PI: Jianwei Zhang
SUNY at Albany
The Learning Sciences is an interdisciplinary field that draws on multiple theoretical perspectives and research paradigms, with the goal of advancing knowledge and the application of knowledge about human learning and development in formal and informal educational settings. Within the context of an international research community, it is essential to support the best young US scholars to be able to share their ideas and learn from the community, especially since junior scholars are most likely to struggle with the costs of participation. This proposal supports participation of US students and postdoctoral scholars in the Doctoral Consortium and Early Career Workshop at the annual meeting of the International Society of the Learning Sciences, which in 2015 is the Computer Supported Collaborative Learning Conference, to be held in Gothenburg, Sweden. Organizing the workshops in conjunction with the flagship conferences in the field gives the workshop participants further access to new research, other researchers in the field and prospective employers, and revitalizes the community with fresh faces and ideas.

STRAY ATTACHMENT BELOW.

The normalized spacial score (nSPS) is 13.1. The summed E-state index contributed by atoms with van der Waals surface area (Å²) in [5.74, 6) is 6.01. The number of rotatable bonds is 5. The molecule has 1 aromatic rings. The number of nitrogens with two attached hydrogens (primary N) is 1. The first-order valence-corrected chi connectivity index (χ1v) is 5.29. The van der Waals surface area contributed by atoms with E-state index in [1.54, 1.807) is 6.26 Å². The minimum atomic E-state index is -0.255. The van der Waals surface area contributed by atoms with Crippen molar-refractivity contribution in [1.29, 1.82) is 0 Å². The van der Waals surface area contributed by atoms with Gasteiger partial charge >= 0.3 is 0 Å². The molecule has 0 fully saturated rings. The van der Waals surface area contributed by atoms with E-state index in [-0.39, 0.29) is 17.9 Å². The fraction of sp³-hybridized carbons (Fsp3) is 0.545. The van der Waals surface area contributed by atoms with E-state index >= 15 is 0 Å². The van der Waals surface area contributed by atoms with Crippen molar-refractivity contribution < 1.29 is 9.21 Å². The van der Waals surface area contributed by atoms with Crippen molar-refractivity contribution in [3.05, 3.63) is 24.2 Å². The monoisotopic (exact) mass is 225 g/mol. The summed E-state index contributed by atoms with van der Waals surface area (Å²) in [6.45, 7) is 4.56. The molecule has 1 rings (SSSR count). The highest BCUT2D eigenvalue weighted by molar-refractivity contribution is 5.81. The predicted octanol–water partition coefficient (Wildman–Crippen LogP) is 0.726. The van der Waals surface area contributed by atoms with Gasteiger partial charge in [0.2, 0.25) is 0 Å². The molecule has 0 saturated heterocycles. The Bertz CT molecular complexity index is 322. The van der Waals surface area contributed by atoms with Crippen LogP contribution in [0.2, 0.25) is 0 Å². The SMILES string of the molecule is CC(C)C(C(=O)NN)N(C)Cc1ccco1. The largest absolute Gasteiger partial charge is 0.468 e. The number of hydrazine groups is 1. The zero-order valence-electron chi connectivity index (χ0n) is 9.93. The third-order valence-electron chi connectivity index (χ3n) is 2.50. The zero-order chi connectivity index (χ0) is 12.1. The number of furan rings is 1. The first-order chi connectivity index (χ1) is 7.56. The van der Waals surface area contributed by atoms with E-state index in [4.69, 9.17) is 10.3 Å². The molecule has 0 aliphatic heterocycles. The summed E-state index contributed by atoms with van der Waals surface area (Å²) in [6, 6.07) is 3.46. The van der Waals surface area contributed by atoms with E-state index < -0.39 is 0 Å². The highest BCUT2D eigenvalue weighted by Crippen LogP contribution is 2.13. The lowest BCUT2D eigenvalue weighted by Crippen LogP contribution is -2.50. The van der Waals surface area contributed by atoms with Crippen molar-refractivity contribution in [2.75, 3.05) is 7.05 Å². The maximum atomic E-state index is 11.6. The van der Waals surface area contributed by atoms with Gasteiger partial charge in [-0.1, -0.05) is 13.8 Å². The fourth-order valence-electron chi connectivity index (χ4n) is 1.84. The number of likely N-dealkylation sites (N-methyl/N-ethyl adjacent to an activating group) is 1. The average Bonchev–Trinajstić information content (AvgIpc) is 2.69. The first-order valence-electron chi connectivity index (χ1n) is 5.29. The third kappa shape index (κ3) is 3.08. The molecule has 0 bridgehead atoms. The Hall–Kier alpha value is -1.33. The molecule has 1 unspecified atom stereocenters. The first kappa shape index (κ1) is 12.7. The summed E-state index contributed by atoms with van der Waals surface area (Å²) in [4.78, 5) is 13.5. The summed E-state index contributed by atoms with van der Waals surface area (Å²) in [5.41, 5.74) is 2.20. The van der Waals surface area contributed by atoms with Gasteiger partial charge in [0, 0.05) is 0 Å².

Researchers in the learning sciences attempt to understand the nature and conditions of learning, cognition, development, and related areas of human performance, and they investigate cognition in its material, social, and cultural contexts. The intention of learning science research is to develop evidence-based claims about how people learn that have theoretical, practical, and pedagogical implications. Capacity building is a central concern within the Learning Sciences community. The International Society for the Learning Sciences has historically addressed these needs, in part, through specialized workshops held in conjunction with the Society’s two major conferences, with multilateral financial support from regional research funders in the US, the EU, and Asia/Pacific regions. The Doctoral Consortium workshops host PhD students who are grappling with their dissertation research, while the Early Career workshops are designed for recent PhDs (post-docs, faculty in early tenure track, and others) who are shaping career paths. This grant provides travel support to US scholars selected through a competitive application process to participate in these events. Their work is presented for feedback in the context of the events with feedback from an international panel of expert mentors, and published in the proceedings of the conference.